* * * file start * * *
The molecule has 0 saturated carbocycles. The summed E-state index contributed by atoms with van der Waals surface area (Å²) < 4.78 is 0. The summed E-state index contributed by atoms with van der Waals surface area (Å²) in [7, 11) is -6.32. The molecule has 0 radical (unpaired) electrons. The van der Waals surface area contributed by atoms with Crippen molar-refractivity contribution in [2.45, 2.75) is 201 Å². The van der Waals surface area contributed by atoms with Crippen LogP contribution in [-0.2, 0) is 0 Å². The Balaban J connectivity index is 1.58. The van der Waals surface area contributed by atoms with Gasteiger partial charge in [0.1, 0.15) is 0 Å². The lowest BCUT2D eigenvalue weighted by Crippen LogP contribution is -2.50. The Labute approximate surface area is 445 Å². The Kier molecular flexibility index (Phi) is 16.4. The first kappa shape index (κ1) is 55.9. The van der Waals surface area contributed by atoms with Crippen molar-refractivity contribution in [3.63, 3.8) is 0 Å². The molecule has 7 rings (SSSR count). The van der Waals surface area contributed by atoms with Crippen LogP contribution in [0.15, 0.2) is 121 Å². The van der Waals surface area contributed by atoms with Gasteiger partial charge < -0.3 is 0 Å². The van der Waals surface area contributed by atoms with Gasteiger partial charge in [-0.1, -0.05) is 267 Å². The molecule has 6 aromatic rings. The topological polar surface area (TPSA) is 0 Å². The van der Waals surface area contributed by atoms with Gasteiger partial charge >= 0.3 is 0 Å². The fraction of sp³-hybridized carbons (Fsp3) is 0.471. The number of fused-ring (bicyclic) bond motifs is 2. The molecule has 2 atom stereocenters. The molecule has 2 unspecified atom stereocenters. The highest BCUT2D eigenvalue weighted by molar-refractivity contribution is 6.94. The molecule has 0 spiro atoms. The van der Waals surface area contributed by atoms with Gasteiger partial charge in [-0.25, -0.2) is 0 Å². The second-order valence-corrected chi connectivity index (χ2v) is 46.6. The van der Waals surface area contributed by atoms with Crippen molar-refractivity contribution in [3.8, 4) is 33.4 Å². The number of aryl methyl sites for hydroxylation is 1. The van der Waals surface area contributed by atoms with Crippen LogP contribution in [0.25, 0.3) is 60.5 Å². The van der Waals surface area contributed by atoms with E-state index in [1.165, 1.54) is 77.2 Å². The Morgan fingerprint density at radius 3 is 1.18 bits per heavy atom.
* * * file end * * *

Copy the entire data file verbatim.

The molecule has 0 saturated carbocycles. The summed E-state index contributed by atoms with van der Waals surface area (Å²) < 4.78 is 0. The summed E-state index contributed by atoms with van der Waals surface area (Å²) in [7, 11) is -6.32. The molecule has 0 radical (unpaired) electrons. The van der Waals surface area contributed by atoms with Crippen molar-refractivity contribution in [2.45, 2.75) is 201 Å². The van der Waals surface area contributed by atoms with Crippen LogP contribution in [-0.2, 0) is 0 Å². The Balaban J connectivity index is 1.58. The van der Waals surface area contributed by atoms with Gasteiger partial charge in [0.1, 0.15) is 0 Å². The lowest BCUT2D eigenvalue weighted by Crippen LogP contribution is -2.50. The Labute approximate surface area is 445 Å². The Kier molecular flexibility index (Phi) is 16.4. The first kappa shape index (κ1) is 55.9. The van der Waals surface area contributed by atoms with Crippen molar-refractivity contribution in [3.63, 3.8) is 0 Å². The molecule has 7 rings (SSSR count). The van der Waals surface area contributed by atoms with Crippen LogP contribution in [0.15, 0.2) is 121 Å². The van der Waals surface area contributed by atoms with Gasteiger partial charge < -0.3 is 0 Å². The van der Waals surface area contributed by atoms with Gasteiger partial charge in [-0.1, -0.05) is 267 Å². The molecule has 6 aromatic rings. The topological polar surface area (TPSA) is 0 Å². The van der Waals surface area contributed by atoms with Gasteiger partial charge >= 0.3 is 0 Å². The fraction of sp³-hybridized carbons (Fsp3) is 0.471. The number of fused-ring (bicyclic) bond motifs is 2. The molecule has 2 atom stereocenters. The molecule has 2 unspecified atom stereocenters. The highest BCUT2D eigenvalue weighted by molar-refractivity contribution is 6.94. The molecule has 0 spiro atoms. The van der Waals surface area contributed by atoms with Gasteiger partial charge in [-0.25, -0.2) is 0 Å². The second-order valence-corrected chi connectivity index (χ2v) is 46.6. The van der Waals surface area contributed by atoms with Crippen molar-refractivity contribution in [3.8, 4) is 33.4 Å². The number of aryl methyl sites for hydroxylation is 1. The van der Waals surface area contributed by atoms with Crippen LogP contribution in [0.25, 0.3) is 60.5 Å². The van der Waals surface area contributed by atoms with E-state index in [1.165, 1.54) is 77.2 Å². The Morgan fingerprint density at radius 3 is 1.18 bits per heavy atom.